Rory Butcher endures a weekend of ‘what could have been’

Rory Butcher was left to rue a missed opportunity from the Croft round of the British Touring Car Championship, as the Toyota driver suffered an early engine failure which left him battling to break into the top ten.

Butcher had spoken of his high confidence going into the event, and that looked to be based upon genuine speed, as he posted the fastest time in first practice.

Again on the pace in second practice, with the third fastest lap, Butcher was confident of challenging for pole position in qualifying, until an uncharacteristic engine failure left him without a lap time and starting race one from the back of the grid.

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Lining up in 29th for the first race, Butcher made six places on the opening lap and ultimately took the chequered flag in 19th – still outside the points – having made up ten places.

Hoping to build on that result for race two, Butcher found himself taken out of the race by a rival at the Complex on the opening lap, which again gave him a back-of-the-grid starting position for race three.

For the final race, Butcher put on a determined drive to rise from 29th on the grid to 11th at the end of the race, demonstrating the potential in his Toyota Corolla had he not had to start so far back in all three races.

“I felt really confident going to Croft,” said Butcher. “Given the circuit’s proximity to the Scottish border, I had fantastic support and the Corolla was in great shape, as we proved in practice.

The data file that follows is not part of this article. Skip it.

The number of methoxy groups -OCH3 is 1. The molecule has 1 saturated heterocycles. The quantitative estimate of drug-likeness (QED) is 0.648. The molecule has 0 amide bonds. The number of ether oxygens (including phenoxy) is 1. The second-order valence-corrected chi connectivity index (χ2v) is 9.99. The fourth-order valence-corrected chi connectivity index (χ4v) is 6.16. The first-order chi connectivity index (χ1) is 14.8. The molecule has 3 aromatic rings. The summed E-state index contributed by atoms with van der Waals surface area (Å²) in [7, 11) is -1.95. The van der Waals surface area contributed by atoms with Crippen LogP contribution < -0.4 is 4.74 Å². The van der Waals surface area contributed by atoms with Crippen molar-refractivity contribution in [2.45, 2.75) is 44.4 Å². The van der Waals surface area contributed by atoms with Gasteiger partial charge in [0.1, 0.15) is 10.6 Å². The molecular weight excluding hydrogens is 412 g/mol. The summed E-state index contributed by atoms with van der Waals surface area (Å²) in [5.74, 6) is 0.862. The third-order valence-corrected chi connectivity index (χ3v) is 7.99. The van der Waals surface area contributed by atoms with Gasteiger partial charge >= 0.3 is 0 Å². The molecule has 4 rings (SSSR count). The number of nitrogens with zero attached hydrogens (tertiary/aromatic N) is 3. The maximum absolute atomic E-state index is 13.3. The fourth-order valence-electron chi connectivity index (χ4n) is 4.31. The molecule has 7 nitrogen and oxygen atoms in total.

“The engine failure in qualifying then came completely out-of-the-blue. Christian [Dick] said to me afterwards that it was the first time this season he had believed we were genuinely on for pole position. We had so much speed in the car, and it was just such a shame we couldn’t exploit it.

“Starting dead last in race one, we knew we had our work cut out. Being at the back of the grid, the aim is obviously to fight your way through, but you also have to be mindful that you are much more susceptible to getting caught up in other drivers’ dramas – as we discovered to our cost.

“It’s such a competitive field in the BTCC, so we bolted the soft tyres on for the first race as we thought they would be faster, but it turned out that the car actually felt stronger on the medium compound.

“I climbed as far up the order as I could, and the plan was to do more of the same in race two but then I got taken out on the opening lap – simply wrong place, wrong time.

“That meant we had to try to do it all over again in race three and following a stellar repair job by the Speedworks mechanics, the Corolla was really on its tiptoes and I could keep on pushing the whole way through.

“I managed to steer clear of all the incidents this time and whenever I had clear air, I was able to rapidly catch the cars ahead and very nearly snuck into the top ten on the last lap.

“It was unquestionably a weekend of ‘what could have been’, but it was nonetheless a great feeling to see all the behind-the-scenes development converted into on-track performance and progress.

“We didn’t get the results we deserved at Croft due to circumstances beyond our control, but we certainly showed what we are capable of and everybody in the team should feel extremely proud of their efforts. Roll on Silverstone!”

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